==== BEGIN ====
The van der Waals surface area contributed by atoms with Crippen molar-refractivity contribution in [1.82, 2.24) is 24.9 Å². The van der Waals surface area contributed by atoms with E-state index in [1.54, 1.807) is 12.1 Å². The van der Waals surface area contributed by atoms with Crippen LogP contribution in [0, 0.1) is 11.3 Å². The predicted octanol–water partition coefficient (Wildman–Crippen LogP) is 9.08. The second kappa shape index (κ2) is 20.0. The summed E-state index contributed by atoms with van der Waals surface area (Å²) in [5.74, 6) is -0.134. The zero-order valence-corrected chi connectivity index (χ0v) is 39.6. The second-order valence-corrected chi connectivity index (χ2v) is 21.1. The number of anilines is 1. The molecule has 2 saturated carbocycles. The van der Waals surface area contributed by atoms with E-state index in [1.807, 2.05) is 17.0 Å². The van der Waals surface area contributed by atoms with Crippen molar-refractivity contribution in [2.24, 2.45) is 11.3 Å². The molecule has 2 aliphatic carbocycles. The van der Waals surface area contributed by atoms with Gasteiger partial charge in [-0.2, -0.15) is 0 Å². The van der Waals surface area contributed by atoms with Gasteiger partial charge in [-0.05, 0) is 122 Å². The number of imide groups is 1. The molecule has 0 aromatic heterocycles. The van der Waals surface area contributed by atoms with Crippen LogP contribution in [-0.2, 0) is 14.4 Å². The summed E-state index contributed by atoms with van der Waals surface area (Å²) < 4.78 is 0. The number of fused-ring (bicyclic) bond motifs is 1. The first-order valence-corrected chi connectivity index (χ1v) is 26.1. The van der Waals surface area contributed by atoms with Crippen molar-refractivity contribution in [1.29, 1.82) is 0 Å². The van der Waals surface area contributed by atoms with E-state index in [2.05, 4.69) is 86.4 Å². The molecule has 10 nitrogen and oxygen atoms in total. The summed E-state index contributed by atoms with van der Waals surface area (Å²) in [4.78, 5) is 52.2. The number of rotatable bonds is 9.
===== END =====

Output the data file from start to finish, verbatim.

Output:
The van der Waals surface area contributed by atoms with Crippen molar-refractivity contribution in [1.82, 2.24) is 24.9 Å². The van der Waals surface area contributed by atoms with E-state index in [1.54, 1.807) is 12.1 Å². The van der Waals surface area contributed by atoms with Crippen LogP contribution in [0, 0.1) is 11.3 Å². The predicted octanol–water partition coefficient (Wildman–Crippen LogP) is 9.08. The second kappa shape index (κ2) is 20.0. The summed E-state index contributed by atoms with van der Waals surface area (Å²) in [5.74, 6) is -0.134. The zero-order valence-corrected chi connectivity index (χ0v) is 39.6. The second-order valence-corrected chi connectivity index (χ2v) is 21.1. The number of anilines is 1. The molecule has 2 saturated carbocycles. The van der Waals surface area contributed by atoms with E-state index in [1.807, 2.05) is 17.0 Å². The van der Waals surface area contributed by atoms with Crippen molar-refractivity contribution in [2.24, 2.45) is 11.3 Å². The molecule has 2 aliphatic carbocycles. The van der Waals surface area contributed by atoms with Gasteiger partial charge in [-0.2, -0.15) is 0 Å². The van der Waals surface area contributed by atoms with Gasteiger partial charge in [-0.05, 0) is 122 Å². The number of imide groups is 1. The molecule has 0 aromatic heterocycles. The van der Waals surface area contributed by atoms with Crippen LogP contribution in [-0.2, 0) is 14.4 Å². The summed E-state index contributed by atoms with van der Waals surface area (Å²) < 4.78 is 0. The number of fused-ring (bicyclic) bond motifs is 1. The first-order valence-corrected chi connectivity index (χ1v) is 26.1. The van der Waals surface area contributed by atoms with Crippen molar-refractivity contribution in [1.29, 1.82) is 0 Å². The van der Waals surface area contributed by atoms with E-state index in [2.05, 4.69) is 86.4 Å². The molecule has 10 nitrogen and oxygen atoms in total. The summed E-state index contributed by atoms with van der Waals surface area (Å²) in [4.78, 5) is 52.2. The number of rotatable bonds is 9.